U.S. embassies also have a 24/7 emergency contact number. Visit and select your host country. Once you are on the embassy’s webpage, hover over “U.S. Citizen Services” to see the emergency contact information. Wesleyan domestic and international students may take advantage of this service, though not all emergency services (such as repatriation flights) are available for international students. If you are an international student, you should contact your country of citizenship’s embassy for any needed support. 

  • Make a plan for your mental and physical health abroad
    Create a plan for your mental and physical health abroad in consultation with your doctors. Discuss medications, therapies, allergies, accessibility needs, etc. Before your program begins, speak to your program provider about any specific resources or accommodations you may need while abroad. Review the Health and Safety webpage for more detailed information. 

    From the experiences of students who have studied abroad, here are some suggestions for moving your body while abroad, from light fitness to working out:

    • Most study abroad experiences involve a lot more walking than a traditional US lifestyle, so students often find they are more active just going about their day-to-day lives abroad.
    • If you feel safe, walking, running, or even biking around the town you are living in can be a great way to familiarize yourself with the area! 
    • As you are there for new experiences, trying out a new sport could be a great way to learn more about the culture of the country you are in and meet new people!
      • One student who took this advice learned curling and loved it: “I thought that my semester abroad would be a great time to pick up a new hobby/sport so I went to the university sports fair and picked up a couple flyers for things that looked cool. I went to my first curling practice, loved the sport and ended up playing as a sub for a few local teams. It was my favorite thing about going abroad and I am still friends with some folks from the team.” - Jack, Edinburgh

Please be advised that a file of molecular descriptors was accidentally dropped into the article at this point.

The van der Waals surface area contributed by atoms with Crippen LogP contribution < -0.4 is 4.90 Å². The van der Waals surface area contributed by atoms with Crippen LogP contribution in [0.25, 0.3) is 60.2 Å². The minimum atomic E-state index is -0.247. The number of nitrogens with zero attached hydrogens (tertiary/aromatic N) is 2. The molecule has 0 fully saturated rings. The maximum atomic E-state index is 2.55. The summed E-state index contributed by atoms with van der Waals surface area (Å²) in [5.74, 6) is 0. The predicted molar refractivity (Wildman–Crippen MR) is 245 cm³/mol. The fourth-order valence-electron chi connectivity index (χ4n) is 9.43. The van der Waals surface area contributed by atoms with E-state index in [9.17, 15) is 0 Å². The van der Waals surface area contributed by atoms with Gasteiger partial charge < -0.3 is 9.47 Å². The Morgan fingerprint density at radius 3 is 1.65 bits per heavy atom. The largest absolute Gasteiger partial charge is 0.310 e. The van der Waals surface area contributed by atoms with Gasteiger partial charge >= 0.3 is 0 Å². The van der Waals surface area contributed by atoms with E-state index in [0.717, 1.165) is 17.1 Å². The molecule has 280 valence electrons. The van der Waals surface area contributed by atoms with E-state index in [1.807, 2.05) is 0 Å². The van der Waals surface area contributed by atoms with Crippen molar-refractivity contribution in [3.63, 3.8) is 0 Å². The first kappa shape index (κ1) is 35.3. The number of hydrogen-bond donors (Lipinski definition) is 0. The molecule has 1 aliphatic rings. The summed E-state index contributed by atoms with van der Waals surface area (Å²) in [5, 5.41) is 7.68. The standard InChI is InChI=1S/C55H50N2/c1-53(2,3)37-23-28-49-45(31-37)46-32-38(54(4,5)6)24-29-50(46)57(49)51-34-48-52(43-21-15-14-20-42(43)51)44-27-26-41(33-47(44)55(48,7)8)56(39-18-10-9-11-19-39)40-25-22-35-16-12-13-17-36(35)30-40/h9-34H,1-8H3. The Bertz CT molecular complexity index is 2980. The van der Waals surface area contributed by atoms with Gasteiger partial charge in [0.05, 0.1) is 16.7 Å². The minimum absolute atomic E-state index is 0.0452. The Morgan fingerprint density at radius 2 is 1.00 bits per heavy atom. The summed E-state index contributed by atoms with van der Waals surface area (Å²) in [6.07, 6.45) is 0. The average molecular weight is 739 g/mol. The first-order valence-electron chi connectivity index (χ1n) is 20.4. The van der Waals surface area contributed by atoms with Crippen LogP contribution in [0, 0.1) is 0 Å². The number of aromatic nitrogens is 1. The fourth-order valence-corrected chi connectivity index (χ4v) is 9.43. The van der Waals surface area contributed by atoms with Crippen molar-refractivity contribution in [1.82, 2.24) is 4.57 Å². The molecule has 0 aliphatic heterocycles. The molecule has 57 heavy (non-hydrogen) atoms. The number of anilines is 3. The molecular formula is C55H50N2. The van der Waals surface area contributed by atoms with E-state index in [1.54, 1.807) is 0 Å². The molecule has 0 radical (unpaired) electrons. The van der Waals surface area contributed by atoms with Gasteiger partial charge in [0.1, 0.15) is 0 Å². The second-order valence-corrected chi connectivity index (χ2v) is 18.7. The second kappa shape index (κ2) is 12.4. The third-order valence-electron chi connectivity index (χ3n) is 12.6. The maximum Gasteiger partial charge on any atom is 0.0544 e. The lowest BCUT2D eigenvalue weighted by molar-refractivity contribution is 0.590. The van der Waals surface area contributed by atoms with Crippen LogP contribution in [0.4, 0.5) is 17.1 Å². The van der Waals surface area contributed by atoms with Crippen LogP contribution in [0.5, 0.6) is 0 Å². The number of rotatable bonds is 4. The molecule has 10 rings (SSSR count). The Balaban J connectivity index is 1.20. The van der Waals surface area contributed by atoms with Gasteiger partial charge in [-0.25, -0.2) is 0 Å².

• Some sports other students have played include:
      • Soccer/football 
      • Rugby
      • Road biking or spin class
      • Dance and yoga classes in a local park
    • Many programs help students with gym access, either through gyms in the host universities or subsidized or free gym memberships.
    • As with many extracurriculars, study abroad programs have resources available, but students may need to be proactive about asking what options are available!

    For student-athletes:

    • Many students choose not to play their sport abroad but use the time to find new, fun ways to stay active.
    • Most athletes did not feel that studying abroad hindered their ability to rejoin their teams either athletically or socially when they returned from their time away. 
  • Pack an adequate supply of any prescription medications

    Speak with your doctors about your upcoming travels and how you will continue any medicine regimens. Each country sets their own regulations regarding prescription medications so it’s important to do your research and consult with your doctor well before you depart. A good place to start is the CDC’s guide to Traveling with Medicine and the FDA’s Traveling with Prescription Medications video. You can also contact the U.S. foreign embassy in your host country with any questions. 

    You and your doctor should discuss: 

    • Whether any medications you currently take are banned in your host country. If any medications you currently take is not permitted in the country, discuss your other options. 
    • How much medicine you will need while abroad. You should contact the foreign embassy in your host country to see if there are any limits to the quantity of prescription medicines you can bring across the border. In general, you should bring enough prescription medication for the entirety of your time abroad plus extra in case you stay longer than initially intended. You will likely be able to get a travel override from your insurance company to be able to get a larger prescription ahead of time. 
    • It may be important to also bring a letter from your doctor explaining your need for the prescription in order to pass through customs.
  • Obtain your international insurance information

    All Wesleyan students studying abroad are provided international health insurance free of charge either through their program or through Wesleyan. If you need physical or mental health support while abroad, you should first call your international insurance provider to find an in-network doctor. Failing to do so may result in avoidable out-of-pocket costs.  

    If your program does not provide international insurance or provides a limited insurance, Wesleyan will provide you with International SOS insurance. If your semester study abroad program charges for insurance, Wesleyan will cover that expense for you. 

    Print your insurance card information before you leave and keep it with you at all times. For students receiving International SOS insurance from Wesleyan, you will be sent an insurance card and summary of benefits via email before you depart.